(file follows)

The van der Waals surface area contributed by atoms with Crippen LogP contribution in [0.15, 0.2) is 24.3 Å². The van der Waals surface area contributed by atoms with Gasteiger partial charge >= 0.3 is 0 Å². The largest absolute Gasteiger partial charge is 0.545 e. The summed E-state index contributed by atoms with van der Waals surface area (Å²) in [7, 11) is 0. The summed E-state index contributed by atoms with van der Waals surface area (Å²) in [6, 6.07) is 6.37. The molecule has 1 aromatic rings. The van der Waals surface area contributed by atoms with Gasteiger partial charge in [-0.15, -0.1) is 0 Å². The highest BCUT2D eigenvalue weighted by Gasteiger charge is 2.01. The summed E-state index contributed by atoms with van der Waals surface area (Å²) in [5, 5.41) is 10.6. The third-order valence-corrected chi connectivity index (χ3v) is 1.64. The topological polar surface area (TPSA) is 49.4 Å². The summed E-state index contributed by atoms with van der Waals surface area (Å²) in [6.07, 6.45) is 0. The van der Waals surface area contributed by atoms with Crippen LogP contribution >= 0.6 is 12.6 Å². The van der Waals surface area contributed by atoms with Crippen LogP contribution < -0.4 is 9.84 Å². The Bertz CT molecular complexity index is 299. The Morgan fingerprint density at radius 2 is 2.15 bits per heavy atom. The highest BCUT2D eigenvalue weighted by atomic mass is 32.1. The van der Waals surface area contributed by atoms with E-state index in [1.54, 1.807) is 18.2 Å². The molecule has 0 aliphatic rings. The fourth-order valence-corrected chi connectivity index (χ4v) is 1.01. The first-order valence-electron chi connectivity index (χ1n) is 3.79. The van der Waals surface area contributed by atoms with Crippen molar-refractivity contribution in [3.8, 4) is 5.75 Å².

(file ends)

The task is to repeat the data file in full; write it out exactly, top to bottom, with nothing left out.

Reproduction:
The van der Waals surface area contributed by atoms with Crippen LogP contribution in [0.15, 0.2) is 24.3 Å². The van der Waals surface area contributed by atoms with Gasteiger partial charge >= 0.3 is 0 Å². The largest absolute Gasteiger partial charge is 0.545 e. The summed E-state index contributed by atoms with van der Waals surface area (Å²) in [7, 11) is 0. The summed E-state index contributed by atoms with van der Waals surface area (Å²) in [6, 6.07) is 6.37. The molecule has 1 aromatic rings. The van der Waals surface area contributed by atoms with Gasteiger partial charge in [-0.15, -0.1) is 0 Å². The highest BCUT2D eigenvalue weighted by Gasteiger charge is 2.01. The summed E-state index contributed by atoms with van der Waals surface area (Å²) in [5, 5.41) is 10.6. The third-order valence-corrected chi connectivity index (χ3v) is 1.64. The topological polar surface area (TPSA) is 49.4 Å². The summed E-state index contributed by atoms with van der Waals surface area (Å²) in [6.07, 6.45) is 0. The van der Waals surface area contributed by atoms with Crippen LogP contribution >= 0.6 is 12.6 Å². The van der Waals surface area contributed by atoms with Crippen LogP contribution < -0.4 is 9.84 Å². The Bertz CT molecular complexity index is 299. The Morgan fingerprint density at radius 2 is 2.15 bits per heavy atom. The highest BCUT2D eigenvalue weighted by atomic mass is 32.1. The van der Waals surface area contributed by atoms with E-state index in [1.54, 1.807) is 18.2 Å². The molecule has 0 aliphatic rings. The fourth-order valence-corrected chi connectivity index (χ4v) is 1.01. The first-order valence-electron chi connectivity index (χ1n) is 3.79. The van der Waals surface area contributed by atoms with Crippen molar-refractivity contribution in [3.8, 4) is 5.75 Å².